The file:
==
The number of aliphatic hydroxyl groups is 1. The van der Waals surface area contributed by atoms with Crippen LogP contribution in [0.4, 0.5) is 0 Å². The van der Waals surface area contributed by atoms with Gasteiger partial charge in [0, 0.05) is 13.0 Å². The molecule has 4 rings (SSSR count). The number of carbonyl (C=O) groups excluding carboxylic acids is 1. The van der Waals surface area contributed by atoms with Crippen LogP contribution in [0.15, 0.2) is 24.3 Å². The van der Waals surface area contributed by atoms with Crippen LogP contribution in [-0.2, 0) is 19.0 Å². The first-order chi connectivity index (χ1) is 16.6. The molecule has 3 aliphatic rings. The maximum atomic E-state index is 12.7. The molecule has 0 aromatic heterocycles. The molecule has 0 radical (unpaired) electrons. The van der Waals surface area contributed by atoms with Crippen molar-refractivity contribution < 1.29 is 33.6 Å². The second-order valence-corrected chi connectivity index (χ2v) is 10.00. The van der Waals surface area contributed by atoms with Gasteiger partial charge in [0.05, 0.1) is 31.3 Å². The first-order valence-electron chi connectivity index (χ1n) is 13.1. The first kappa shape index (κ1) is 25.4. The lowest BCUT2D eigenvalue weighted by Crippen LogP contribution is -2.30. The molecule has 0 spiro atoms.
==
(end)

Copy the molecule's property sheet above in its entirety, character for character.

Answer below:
The number of aliphatic hydroxyl groups is 1. The van der Waals surface area contributed by atoms with Crippen LogP contribution in [0.4, 0.5) is 0 Å². The van der Waals surface area contributed by atoms with Gasteiger partial charge in [0, 0.05) is 13.0 Å². The molecule has 4 rings (SSSR count). The number of carbonyl (C=O) groups excluding carboxylic acids is 1. The van der Waals surface area contributed by atoms with Crippen LogP contribution in [0.15, 0.2) is 24.3 Å². The van der Waals surface area contributed by atoms with Crippen LogP contribution in [-0.2, 0) is 19.0 Å². The first-order chi connectivity index (χ1) is 16.6. The molecule has 3 aliphatic rings. The maximum atomic E-state index is 12.7. The molecule has 0 aromatic heterocycles. The molecule has 0 radical (unpaired) electrons. The van der Waals surface area contributed by atoms with Crippen molar-refractivity contribution < 1.29 is 33.6 Å². The second-order valence-corrected chi connectivity index (χ2v) is 10.00. The van der Waals surface area contributed by atoms with Gasteiger partial charge in [0.05, 0.1) is 31.3 Å². The first-order valence-electron chi connectivity index (χ1n) is 13.1. The first kappa shape index (κ1) is 25.4. The lowest BCUT2D eigenvalue weighted by Crippen LogP contribution is -2.30. The molecule has 0 spiro atoms.